Average U.S. 30-year mortgage rate rises from all-time low


Average mortgage rates for a 30-year fixed mortgage increased slightly to 2.87% this week, the second-lowest on record, rising one basis point from last week’s all-time low of 2.86%, while the less-popular 15-year rate fell to a new low of 2.35%, Freddie Mac said on Thursday.

The 30-year rate has broken records nine times since March because of a Federal Reserve bond-buying program that has poured about $1 trillion into the mortgage markets. The central bank resurrected a program it first used during the financial crisis a dozen years ago to create competition for bonds and cause the yields that influence mortgage rates to shrink.

The Fed issued a statement on Wednesday after the end of a two-day meeting that said it would likely keep its benchmark overnight lending rate near zero through 2023, and would continue purchasing mortgage-backed securities “at least at its current pace” for as long as necessary.

Mortgage lending volume this year is likely to break records as homeowners refinance and new buyers scramble to take advantage of some of the cheapest financing costs history, Fannie Mae said in a forecast on Tuesday.

Originations this year are expected to reach an all-time high of $3.9 trillion, boosted by $2.4 trillion in refinancings, the highest level since 2003 and more than double the volume seen in 2019, the mortgage giant said.

“We continue to believe that a low-rate environment will support refinance demand over the forecast horizon,” Fannie Mae said in the forecast. “At the current interest rate of 2.86%, we estimate that nearly 69% of outstanding first-lien loan balances have at least a half-percentage point incentive to refinance.”

The annual average U.S. rate for a 30-year fixed mortgage will be 3.1% in 2020 and 2.7% in 2021, the forecast said, matching Fannie Mae’s prior monthly projection. Both would be the lowest annual averages on record.



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Spike in lumber prices boosts construction costs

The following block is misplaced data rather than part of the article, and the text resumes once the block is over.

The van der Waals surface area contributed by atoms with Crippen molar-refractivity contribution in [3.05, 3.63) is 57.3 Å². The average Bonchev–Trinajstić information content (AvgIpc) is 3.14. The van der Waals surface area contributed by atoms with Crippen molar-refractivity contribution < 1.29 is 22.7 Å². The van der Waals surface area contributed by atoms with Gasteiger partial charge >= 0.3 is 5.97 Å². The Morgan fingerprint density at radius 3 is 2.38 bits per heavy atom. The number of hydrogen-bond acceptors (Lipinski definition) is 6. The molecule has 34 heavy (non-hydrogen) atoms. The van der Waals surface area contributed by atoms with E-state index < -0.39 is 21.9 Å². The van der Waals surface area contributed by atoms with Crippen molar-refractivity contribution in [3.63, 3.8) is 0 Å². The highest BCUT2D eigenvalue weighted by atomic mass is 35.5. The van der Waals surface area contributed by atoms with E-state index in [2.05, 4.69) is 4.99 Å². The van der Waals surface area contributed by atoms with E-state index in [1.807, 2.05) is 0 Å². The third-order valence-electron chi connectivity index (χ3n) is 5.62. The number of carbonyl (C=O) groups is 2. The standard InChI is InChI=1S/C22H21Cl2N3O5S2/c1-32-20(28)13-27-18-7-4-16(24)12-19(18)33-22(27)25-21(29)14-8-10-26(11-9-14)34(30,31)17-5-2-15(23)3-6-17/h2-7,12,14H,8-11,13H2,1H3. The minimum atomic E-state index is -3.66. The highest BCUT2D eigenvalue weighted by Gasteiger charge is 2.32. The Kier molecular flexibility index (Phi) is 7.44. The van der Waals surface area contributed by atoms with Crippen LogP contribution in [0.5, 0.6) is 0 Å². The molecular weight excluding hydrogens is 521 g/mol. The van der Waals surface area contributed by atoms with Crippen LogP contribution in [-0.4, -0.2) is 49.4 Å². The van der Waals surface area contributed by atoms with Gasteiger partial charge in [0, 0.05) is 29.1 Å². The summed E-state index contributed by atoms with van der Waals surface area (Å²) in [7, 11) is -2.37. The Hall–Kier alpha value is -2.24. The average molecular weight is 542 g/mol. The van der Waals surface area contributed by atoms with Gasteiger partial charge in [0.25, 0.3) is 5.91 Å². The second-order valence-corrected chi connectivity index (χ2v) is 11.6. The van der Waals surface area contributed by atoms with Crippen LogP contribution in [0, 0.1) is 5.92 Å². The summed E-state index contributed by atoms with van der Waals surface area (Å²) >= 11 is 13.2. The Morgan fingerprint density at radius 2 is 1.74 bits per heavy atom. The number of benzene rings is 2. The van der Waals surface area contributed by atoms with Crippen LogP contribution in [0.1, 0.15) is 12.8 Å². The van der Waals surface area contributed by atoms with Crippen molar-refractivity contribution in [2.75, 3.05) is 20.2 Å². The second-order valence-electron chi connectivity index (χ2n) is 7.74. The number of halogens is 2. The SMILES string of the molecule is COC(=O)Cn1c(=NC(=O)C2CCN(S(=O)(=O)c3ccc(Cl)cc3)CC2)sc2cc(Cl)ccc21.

The COVID-19 pandemic has caused lumber prices to skyrocket more than 160% since April after a spike in home renovation by cooped-up Americans, according to the National Association of Home Builders.

Higher prices are adding about $16,000 to the cost of a new house, said Robert Dietz, NAHB’s chief economist.

“As people started nesting in response to the pandemic, they started undertaking all sorts of home renovation projects,” Dietz said. “At the same time, sawmills started shutting down and have only partially reopened because of social distancing concerns.”

The lumber industry lost 6,000 jobs as a result of the pandemic, and has gained back – on a net basis – only half of those, he said.

“Growing demand for lumber met insufficient supply, and the result has been escalating prices,” Dietz said.

While the lumber industry has only partially reopened, imports from Canada, which supplies about a third of the lumber used in the U.S., are still being hit with 20% tariffs put in place by President Donald Trump three years ago.

“One thing that would help is if the Trump administration would temporarily suspend tariffs on lumber coming from Canada,” Dietz said.

The U.S. and Canada in 2006 signed a trade pact, the Lumber Softwood Agreement, that expired in 2015 without a replacement.